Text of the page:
MReport March 2020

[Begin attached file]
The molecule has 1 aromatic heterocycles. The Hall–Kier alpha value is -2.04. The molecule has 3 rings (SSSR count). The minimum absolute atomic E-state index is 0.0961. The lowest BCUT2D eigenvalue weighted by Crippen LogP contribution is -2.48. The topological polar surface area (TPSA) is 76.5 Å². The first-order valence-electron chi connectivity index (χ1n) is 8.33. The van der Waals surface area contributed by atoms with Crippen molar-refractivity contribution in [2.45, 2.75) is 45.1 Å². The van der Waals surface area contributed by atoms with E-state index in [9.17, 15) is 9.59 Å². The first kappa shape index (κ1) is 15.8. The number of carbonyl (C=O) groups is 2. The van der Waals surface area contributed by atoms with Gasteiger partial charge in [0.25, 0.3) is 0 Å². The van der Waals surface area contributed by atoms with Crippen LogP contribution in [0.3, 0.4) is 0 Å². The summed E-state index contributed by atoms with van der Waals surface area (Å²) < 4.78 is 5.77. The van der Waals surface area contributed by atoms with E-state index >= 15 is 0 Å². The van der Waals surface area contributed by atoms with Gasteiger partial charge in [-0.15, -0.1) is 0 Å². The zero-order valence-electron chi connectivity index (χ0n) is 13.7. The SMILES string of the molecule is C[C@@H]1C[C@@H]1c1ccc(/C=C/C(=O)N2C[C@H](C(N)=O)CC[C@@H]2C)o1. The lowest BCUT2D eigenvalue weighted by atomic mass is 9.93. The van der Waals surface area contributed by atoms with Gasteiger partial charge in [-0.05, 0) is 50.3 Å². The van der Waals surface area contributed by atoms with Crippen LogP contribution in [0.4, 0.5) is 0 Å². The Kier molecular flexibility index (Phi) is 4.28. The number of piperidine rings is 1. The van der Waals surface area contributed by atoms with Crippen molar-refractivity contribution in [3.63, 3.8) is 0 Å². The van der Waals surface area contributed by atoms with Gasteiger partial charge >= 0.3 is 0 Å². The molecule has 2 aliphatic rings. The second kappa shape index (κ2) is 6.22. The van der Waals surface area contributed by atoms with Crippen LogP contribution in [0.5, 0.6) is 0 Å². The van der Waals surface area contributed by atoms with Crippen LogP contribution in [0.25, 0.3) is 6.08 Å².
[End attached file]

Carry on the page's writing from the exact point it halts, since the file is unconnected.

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M R EP O RT | 51 O R I G I NAT I O N S E R V I C I N G DATA G O V E R N M E N T S E C O N DA R Y M A R K E T THE LATEST ORIGINATION Should I Stay or Should I Go? Americans are staying in their homes longer, and it is having an impact on the market as a whole. H omeowners who sold their homes during Q 4 2019 owned their homes for an average of 8.21 years, according to ATTOM Data Solutions. This represents an increase from Q 3 2019's 8.08 years and Q 4 2018's 7.95 years. ATTOM. The report states that the latest figure represents the longest-average home seller tenure since Q1 2000—the earliest period where data is available. Connecticut was home to the top-five markets with the longest housing tenures: Norwich (13.49 years); New Haven (13.32 years); Bridgeport-Stamford (13.23 years); Torrington (12.33); and Hartford (12.25 years). Norwich's homeownership tenure rose to 13.49 years from Q1 2000's 5.55 years. Oklahoma City was home to the shortest homeownership ten- ure at 6.16 years. Other markets with short tenures were Colorado Springs, Colorado (6.84 years); Detroit (6.88 years); Austin, Texas (7.01); Denver (7.08 years); Grand Rapids, Michigan (7.23 years); San Antonio (7.25 years); Minneapolis (7.38 years); Provo, Utah (7.50 years); and Chattanooga, Tennessee (7.52 years). Increased housing tenures, according to First American, are negatively impacting the market's potential. First American reported last year that increasing tenure length has cost the market 137,230 potential home sales. First AM says housing is "the most durable consumer good we'll ever buy," and rising home-buying power fuels increases demand. "You can't buy what's not for sale but rising existing-home sales means more homes on the market, helping to meet the grow- ing demand," said Mark Fleming, First American Chief Economist. "While several factors may trigger a directional switch for market potential, the current environment of low mortgage rates and wage growth driven by a strong labor market, supports a healthy housing market for the remainder of 2019." Additionally, that report found that while the market for poten- tial existing-home sales rose 3.8% annually, the current seasonally adjusted annualized rate is 18.6% below the pre-recession peak of market potential set in March 2004. New-home sales fell in December 2019 by 0.4% to 694,000, according to the U.S. Census Bureau. The Bureau also reported that November's estimated 719,000 home sales have been revised to just 697,000. December's data represents a 23% year-over-year increase from December 2018 and 2019 saw 10.3% more new home sales than the prior year. African-American Homeownership Rises 8% Are these Q4 gains too good to be true? I nformation from the U.S. Census Bureau's Housing and Vacancy Report found that the African-American homeownership has increased 8% in the past six months to 44% in Q 4 2019—the highest record- ed level since 2012. However, analysis from the Urban Institute says a deeper dive into the stats is needed. The report reference five dif- ferent sources—the American Community Survey; Population/ Housing Vacancy Survey; American Housing Survey; Decennial Census; and the Annual Social and Economic Supplement. The homeownership among those reports fluctuates from 63.8% to 66.9%. "The Census Bureau reports the margin of error for the [Housing Vacancy Survey] at the 90% confidence level. By adding and subtracting the margin of er- ror from the estimate, we can cre- ate a confidence interval in which there is a 90% chance that the true value for the population lies within the interval," the report states. "The smaller the sample, the larger the uncertainty." Additionally, the report says that some of the biggest differenc- es in the Housing Vacancy Survey do not correspond with decreases and increases in the American Community Survey homeowner- ship rate. Urban said the confidence interval on the American Community Survey is smaller because of the large sample size, which is why it is used as Urban's "benchmark" for homeownership. "Measuring the homeowner- ship rate requires balancing the frequency of the estimate and the level of uncertainty you are will- ing to tolerate," the report says. Although it can be difficult to track, the Census report revealed that minority homeownership rate rose to 48.6% during Q 4 2019—a year-over-year increase of 0.8 percentage points. The latest figure is the highest it's been since Q 3 2011 (48.9%). This increase is higher than the gain in the overall U.S. home- ownership rate, which rose 0.3 percentage points to 65.1% in Q 4 2019. The Hispanic homeowner- ship rate gained the most during the quarter—rising 1.2 percentage points to 48.1% African-American homeowner- ship rose to 44.6% during Q 4 2019. The report states this is the largest quarterly gain since Q1 2017.

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